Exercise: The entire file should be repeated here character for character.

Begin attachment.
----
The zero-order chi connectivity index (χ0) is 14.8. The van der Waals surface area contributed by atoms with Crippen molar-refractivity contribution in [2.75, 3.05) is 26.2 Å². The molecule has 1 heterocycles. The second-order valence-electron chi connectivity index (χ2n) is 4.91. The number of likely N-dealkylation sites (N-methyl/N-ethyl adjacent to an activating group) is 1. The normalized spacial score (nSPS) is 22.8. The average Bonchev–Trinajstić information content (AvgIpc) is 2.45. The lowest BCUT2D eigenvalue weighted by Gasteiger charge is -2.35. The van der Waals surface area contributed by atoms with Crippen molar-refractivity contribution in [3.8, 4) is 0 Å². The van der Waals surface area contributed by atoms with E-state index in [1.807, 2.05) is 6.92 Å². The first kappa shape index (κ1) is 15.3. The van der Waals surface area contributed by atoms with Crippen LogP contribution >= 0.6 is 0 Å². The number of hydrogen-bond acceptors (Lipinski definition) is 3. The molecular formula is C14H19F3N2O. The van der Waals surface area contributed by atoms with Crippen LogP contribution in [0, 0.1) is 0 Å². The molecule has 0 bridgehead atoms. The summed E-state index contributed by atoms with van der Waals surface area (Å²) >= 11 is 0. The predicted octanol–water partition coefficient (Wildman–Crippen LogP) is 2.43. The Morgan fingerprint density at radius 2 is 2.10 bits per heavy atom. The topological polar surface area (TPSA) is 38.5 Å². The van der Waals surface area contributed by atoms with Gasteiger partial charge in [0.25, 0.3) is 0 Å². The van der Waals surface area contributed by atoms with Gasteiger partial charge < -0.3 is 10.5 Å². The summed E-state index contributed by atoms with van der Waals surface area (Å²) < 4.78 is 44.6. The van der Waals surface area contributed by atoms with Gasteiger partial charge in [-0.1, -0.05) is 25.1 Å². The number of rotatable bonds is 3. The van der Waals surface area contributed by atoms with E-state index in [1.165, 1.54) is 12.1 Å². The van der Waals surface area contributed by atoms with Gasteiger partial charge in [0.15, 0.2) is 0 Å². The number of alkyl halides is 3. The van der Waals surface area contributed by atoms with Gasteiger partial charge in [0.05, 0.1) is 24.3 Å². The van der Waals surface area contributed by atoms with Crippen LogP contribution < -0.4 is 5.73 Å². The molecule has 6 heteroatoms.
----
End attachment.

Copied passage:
The zero-order chi connectivity index (χ0) is 14.8. The van der Waals surface area contributed by atoms with Crippen molar-refractivity contribution in [2.75, 3.05) is 26.2 Å². The molecule has 1 heterocycles. The second-order valence-electron chi connectivity index (χ2n) is 4.91. The number of likely N-dealkylation sites (N-methyl/N-ethyl adjacent to an activating group) is 1. The normalized spacial score (nSPS) is 22.8. The average Bonchev–Trinajstić information content (AvgIpc) is 2.45. The lowest BCUT2D eigenvalue weighted by Gasteiger charge is -2.35. The van der Waals surface area contributed by atoms with Crippen molar-refractivity contribution in [3.8, 4) is 0 Å². The van der Waals surface area contributed by atoms with E-state index in [1.807, 2.05) is 6.92 Å². The first kappa shape index (κ1) is 15.3. The van der Waals surface area contributed by atoms with Crippen LogP contribution >= 0.6 is 0 Å². The number of hydrogen-bond acceptors (Lipinski definition) is 3. The molecular formula is C14H19F3N2O. The van der Waals surface area contributed by atoms with Crippen LogP contribution in [0, 0.1) is 0 Å². The molecule has 0 bridgehead atoms. The summed E-state index contributed by atoms with van der Waals surface area (Å²) >= 11 is 0. The predicted octanol–water partition coefficient (Wildman–Crippen LogP) is 2.43. The Morgan fingerprint density at radius 2 is 2.10 bits per heavy atom. The topological polar surface area (TPSA) is 38.5 Å². The van der Waals surface area contributed by atoms with Gasteiger partial charge in [0.25, 0.3) is 0 Å². The van der Waals surface area contributed by atoms with Gasteiger partial charge < -0.3 is 10.5 Å². The summed E-state index contributed by atoms with van der Waals surface area (Å²) < 4.78 is 44.6. The van der Waals surface area contributed by atoms with Gasteiger partial charge in [-0.1, -0.05) is 25.1 Å². The number of rotatable bonds is 3. The van der Waals surface area contributed by atoms with E-state index in [1.165, 1.54) is 12.1 Å². The van der Waals surface area contributed by atoms with Gasteiger partial charge in [0.15, 0.2) is 0 Å². The number of alkyl halides is 3. The van der Waals surface area contributed by atoms with Gasteiger partial charge in [0.05, 0.1) is 24.3 Å². The van der Waals surface area contributed by atoms with Crippen LogP contribution < -0.4 is 5.73 Å². The molecule has 6 heteroatoms.